Which would you prefer – more frequent sales on the items you buy the most? Or deeper discounts on key items, but less often?
A new study says too many retailers are opting for the former, when they should be offering the latter.
That’s according to the research firm TABS Analytics’ latest annual “Food and Beverage Study”. Their conclusion is that grocers are spending too much time and money on “failing” niche endeavors like online grocery shopping, while neglecting their loyal, heavy shoppers by cutting back on deals – and allowing old-school promotional vehicles like circulars and coupons to wither on the vine.
“Manufacturers and retailers need to make a significant investment in promotional activity to sustain and grow their businesses,” said TABS CEO and founder Kurt Jetta. “Weaker promotions are directly correlated to weaker sales.”
That decline in promotional activity has led to a decline in heavy buyers, who are starting to look for their deals somewhere else.
In a recent survey of 1,000 “geographically and demographically dispersed consumers”, TABS found that 90% report using at least one “deal tactic” when grocery shopping. But the number-one deal tactic is telling – it’s choosing to shop at a store that offers “everyday low prices”, like Walmart. That means many shoppers are giving up on actively looking for deals at the grocery store, in favor of passively obtaining deals from retailers that offer lower regular prices.
42% of shoppers reported using supermarket circulars to look for deals, down from 50% in 2013. Coupon use is way down as well – 34% say they use Sunday insert coupons, down from 45% three years ago. And 30% use online coupons, down from 38%. “So it’s not as if there’s a switch in the preferred way to get a coupon,” Jetta said. “It’s just people aren’t really using coupons as much overall.”
The figures are even bleaker among younger shoppers. Only 30% of millennials aged 18-34 said they used circulars, and just 20% use newspaper insert coupons – leading TABS to conclude that “the future is grim for Sunday coupons and circulars.”
So is the future brighter for more millennial-friendly options like online grocery shopping?
Not at all, TABS argues. “Online grocery is failing,” Jetta said. “For the fourth year in a row, consumers have turned their backs on buying groceries online no matter how much online grocery retailers try to entice them.” 69% of survey respondents said they never buy groceries online, and only 15% said they do so regularly. “This is not a sustainable business model,” Jetta declared. “Food companies and grocers need to figure out why there is such a high level of dissatisfaction with the online channel before they continue to invest any further in it.”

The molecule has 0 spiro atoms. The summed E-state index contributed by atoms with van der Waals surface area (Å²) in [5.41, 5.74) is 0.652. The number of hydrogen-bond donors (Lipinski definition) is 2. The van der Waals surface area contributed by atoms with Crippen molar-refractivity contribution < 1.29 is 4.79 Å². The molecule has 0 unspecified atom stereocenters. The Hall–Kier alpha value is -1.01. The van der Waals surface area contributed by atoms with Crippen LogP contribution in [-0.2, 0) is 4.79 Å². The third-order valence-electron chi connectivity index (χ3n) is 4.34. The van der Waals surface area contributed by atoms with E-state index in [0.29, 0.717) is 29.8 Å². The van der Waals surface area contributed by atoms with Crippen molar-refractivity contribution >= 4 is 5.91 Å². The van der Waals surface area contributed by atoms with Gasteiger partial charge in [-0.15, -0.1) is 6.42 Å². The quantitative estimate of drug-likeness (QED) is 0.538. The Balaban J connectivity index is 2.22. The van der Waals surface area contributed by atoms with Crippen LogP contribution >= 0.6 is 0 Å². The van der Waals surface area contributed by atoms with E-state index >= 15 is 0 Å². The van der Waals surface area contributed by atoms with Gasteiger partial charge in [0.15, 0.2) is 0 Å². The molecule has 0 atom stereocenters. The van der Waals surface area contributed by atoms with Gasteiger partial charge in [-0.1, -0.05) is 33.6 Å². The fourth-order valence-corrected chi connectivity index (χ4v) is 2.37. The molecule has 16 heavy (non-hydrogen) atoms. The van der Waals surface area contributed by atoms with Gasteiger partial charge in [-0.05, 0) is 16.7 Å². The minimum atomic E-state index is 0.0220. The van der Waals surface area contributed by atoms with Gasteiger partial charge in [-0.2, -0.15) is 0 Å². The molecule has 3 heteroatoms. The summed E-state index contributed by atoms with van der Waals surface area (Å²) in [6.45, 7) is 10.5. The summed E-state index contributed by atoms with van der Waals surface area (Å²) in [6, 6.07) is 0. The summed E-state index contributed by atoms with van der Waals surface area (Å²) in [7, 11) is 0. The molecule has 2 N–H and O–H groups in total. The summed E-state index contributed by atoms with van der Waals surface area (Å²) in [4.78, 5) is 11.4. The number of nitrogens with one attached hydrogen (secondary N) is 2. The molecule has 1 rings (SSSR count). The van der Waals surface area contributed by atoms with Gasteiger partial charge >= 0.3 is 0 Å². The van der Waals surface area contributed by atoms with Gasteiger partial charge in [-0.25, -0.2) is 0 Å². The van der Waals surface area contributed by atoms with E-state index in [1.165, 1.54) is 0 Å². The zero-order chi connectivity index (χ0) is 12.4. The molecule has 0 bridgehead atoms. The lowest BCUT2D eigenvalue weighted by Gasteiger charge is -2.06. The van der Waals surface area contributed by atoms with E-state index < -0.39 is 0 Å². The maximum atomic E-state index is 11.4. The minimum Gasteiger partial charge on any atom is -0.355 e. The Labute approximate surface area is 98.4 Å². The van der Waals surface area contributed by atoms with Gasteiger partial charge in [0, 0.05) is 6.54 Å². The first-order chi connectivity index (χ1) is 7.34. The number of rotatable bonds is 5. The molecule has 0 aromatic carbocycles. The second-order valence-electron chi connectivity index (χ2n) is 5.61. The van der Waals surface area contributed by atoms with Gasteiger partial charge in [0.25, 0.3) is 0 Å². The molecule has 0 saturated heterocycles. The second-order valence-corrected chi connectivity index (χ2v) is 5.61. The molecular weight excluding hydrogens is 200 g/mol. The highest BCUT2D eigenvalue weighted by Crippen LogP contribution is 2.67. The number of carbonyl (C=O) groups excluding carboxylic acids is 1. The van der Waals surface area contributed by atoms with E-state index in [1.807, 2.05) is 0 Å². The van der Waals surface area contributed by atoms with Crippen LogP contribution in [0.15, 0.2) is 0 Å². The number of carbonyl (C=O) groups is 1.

Instead, TABS says manufacturers and retailers ought to be investing in more and better promotions in the store. “Manufacturers and retailers are pulling back on deep discounts and are opting for watered-down promotions at a much higher frequency,” Jetta argues. But he says they should be doing it the other way around. “Promotional depth always generates more incremental sales than higher frequency.” Jetta says deeper discounts, making up a greater proportion of overall sales, are what’s needed “to kick-start declining sales trends and bring heavy buyers back.”
Then, as millennials grow up, get married and have children, their circular and coupon use may increase accordingly.
But there will always be people who don’t bother looking for deals at all. 10% of shoppers said they use no “deal tactics” at all, up from 7% in 2013. That percentage increases to 12% among millennials.
Yet there’s a bright side to that finding. The more that these shoppers willingly pay full price, the more that manufacturers and retailers will be able to afford lower prices and better deals for the rest of us. And that’s a “deal tactic” that we can all agree on.
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